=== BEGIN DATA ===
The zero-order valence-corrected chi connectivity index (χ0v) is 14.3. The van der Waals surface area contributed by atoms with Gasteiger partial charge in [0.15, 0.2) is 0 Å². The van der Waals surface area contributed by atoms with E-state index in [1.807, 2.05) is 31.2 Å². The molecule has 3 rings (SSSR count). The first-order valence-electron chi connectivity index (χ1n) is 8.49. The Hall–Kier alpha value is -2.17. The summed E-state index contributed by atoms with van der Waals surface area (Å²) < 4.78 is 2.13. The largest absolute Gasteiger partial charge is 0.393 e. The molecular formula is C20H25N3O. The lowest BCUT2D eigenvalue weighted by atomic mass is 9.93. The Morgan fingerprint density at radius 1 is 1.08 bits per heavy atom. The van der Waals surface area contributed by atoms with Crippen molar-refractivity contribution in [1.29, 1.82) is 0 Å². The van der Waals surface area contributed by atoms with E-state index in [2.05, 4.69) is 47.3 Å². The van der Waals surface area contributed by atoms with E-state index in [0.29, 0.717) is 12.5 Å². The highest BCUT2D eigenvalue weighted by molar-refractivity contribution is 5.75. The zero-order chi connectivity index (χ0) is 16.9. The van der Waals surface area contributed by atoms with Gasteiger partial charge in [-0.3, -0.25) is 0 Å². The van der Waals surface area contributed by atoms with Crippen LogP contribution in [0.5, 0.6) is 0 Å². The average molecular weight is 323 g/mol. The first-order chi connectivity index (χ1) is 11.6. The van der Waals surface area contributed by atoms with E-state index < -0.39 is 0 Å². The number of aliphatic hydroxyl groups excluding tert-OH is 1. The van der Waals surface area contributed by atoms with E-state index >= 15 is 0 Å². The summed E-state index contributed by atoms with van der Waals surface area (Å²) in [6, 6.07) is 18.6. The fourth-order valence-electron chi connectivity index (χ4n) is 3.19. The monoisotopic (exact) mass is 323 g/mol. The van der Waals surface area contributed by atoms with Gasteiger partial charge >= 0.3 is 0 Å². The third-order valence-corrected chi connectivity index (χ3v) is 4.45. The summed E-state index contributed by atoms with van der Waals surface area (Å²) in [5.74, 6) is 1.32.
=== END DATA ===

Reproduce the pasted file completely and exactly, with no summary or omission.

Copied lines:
The zero-order valence-corrected chi connectivity index (χ0v) is 14.3. The van der Waals surface area contributed by atoms with Gasteiger partial charge in [0.15, 0.2) is 0 Å². The van der Waals surface area contributed by atoms with E-state index in [1.807, 2.05) is 31.2 Å². The molecule has 3 rings (SSSR count). The first-order valence-electron chi connectivity index (χ1n) is 8.49. The Hall–Kier alpha value is -2.17. The summed E-state index contributed by atoms with van der Waals surface area (Å²) < 4.78 is 2.13. The largest absolute Gasteiger partial charge is 0.393 e. The molecular formula is C20H25N3O. The lowest BCUT2D eigenvalue weighted by atomic mass is 9.93. The Morgan fingerprint density at radius 1 is 1.08 bits per heavy atom. The van der Waals surface area contributed by atoms with Crippen molar-refractivity contribution in [1.29, 1.82) is 0 Å². The van der Waals surface area contributed by atoms with E-state index in [2.05, 4.69) is 47.3 Å². The van der Waals surface area contributed by atoms with E-state index in [0.29, 0.717) is 12.5 Å². The highest BCUT2D eigenvalue weighted by molar-refractivity contribution is 5.75. The zero-order chi connectivity index (χ0) is 16.9. The van der Waals surface area contributed by atoms with Gasteiger partial charge in [-0.3, -0.25) is 0 Å². The van der Waals surface area contributed by atoms with Crippen LogP contribution in [0.5, 0.6) is 0 Å². The average molecular weight is 323 g/mol. The first-order chi connectivity index (χ1) is 11.6. The van der Waals surface area contributed by atoms with E-state index < -0.39 is 0 Å². The number of aliphatic hydroxyl groups excluding tert-OH is 1. The van der Waals surface area contributed by atoms with E-state index >= 15 is 0 Å². The summed E-state index contributed by atoms with van der Waals surface area (Å²) in [6, 6.07) is 18.6. The fourth-order valence-electron chi connectivity index (χ4n) is 3.19. The monoisotopic (exact) mass is 323 g/mol. The van der Waals surface area contributed by atoms with Gasteiger partial charge >= 0.3 is 0 Å². The third-order valence-corrected chi connectivity index (χ3v) is 4.45. The summed E-state index contributed by atoms with van der Waals surface area (Å²) in [5.74, 6) is 1.32.